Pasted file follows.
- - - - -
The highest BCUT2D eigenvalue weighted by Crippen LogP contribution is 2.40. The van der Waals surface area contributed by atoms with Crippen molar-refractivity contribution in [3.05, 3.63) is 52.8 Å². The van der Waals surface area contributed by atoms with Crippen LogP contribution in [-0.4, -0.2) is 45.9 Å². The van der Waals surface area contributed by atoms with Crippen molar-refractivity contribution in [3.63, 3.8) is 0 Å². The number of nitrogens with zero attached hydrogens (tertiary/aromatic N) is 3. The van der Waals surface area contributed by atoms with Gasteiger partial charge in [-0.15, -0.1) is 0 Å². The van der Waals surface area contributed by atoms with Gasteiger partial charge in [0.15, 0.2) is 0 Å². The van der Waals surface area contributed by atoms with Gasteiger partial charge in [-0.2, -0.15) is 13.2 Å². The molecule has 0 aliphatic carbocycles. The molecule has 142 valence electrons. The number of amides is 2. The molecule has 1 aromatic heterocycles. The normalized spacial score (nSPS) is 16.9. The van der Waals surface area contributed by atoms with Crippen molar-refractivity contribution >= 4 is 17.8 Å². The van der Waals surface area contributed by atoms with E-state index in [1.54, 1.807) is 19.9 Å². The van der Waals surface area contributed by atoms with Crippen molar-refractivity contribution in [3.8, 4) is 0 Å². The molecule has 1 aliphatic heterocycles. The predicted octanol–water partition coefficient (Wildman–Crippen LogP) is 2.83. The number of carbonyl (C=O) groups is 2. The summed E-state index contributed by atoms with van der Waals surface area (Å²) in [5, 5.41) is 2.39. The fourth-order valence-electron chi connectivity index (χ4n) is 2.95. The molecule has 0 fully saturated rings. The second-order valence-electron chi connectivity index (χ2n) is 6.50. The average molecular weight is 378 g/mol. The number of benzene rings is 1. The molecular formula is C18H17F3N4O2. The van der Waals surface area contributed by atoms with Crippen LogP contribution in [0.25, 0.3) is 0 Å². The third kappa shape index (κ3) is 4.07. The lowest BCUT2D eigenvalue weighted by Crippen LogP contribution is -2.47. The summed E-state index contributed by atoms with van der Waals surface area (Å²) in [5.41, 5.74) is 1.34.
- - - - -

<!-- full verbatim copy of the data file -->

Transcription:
The highest BCUT2D eigenvalue weighted by Crippen LogP contribution is 2.40. The van der Waals surface area contributed by atoms with Crippen molar-refractivity contribution in [3.05, 3.63) is 52.8 Å². The van der Waals surface area contributed by atoms with Crippen LogP contribution in [-0.4, -0.2) is 45.9 Å². The van der Waals surface area contributed by atoms with Crippen molar-refractivity contribution in [3.63, 3.8) is 0 Å². The number of nitrogens with zero attached hydrogens (tertiary/aromatic N) is 3. The van der Waals surface area contributed by atoms with Gasteiger partial charge in [-0.15, -0.1) is 0 Å². The van der Waals surface area contributed by atoms with Gasteiger partial charge in [0.15, 0.2) is 0 Å². The van der Waals surface area contributed by atoms with Gasteiger partial charge in [-0.2, -0.15) is 13.2 Å². The molecule has 0 aliphatic carbocycles. The molecule has 142 valence electrons. The number of amides is 2. The molecule has 1 aromatic heterocycles. The normalized spacial score (nSPS) is 16.9. The van der Waals surface area contributed by atoms with Crippen molar-refractivity contribution >= 4 is 17.8 Å². The van der Waals surface area contributed by atoms with E-state index in [1.54, 1.807) is 19.9 Å². The van der Waals surface area contributed by atoms with Crippen molar-refractivity contribution in [3.8, 4) is 0 Å². The molecule has 1 aliphatic heterocycles. The predicted octanol–water partition coefficient (Wildman–Crippen LogP) is 2.83. The number of carbonyl (C=O) groups is 2. The summed E-state index contributed by atoms with van der Waals surface area (Å²) in [5, 5.41) is 2.39. The fourth-order valence-electron chi connectivity index (χ4n) is 2.95. The molecule has 0 fully saturated rings. The second-order valence-electron chi connectivity index (χ2n) is 6.50. The average molecular weight is 378 g/mol. The number of benzene rings is 1. The molecular formula is C18H17F3N4O2. The van der Waals surface area contributed by atoms with Crippen LogP contribution in [0.25, 0.3) is 0 Å². The third kappa shape index (κ3) is 4.07. The lowest BCUT2D eigenvalue weighted by Crippen LogP contribution is -2.47. The summed E-state index contributed by atoms with van der Waals surface area (Å²) in [5.41, 5.74) is 1.34.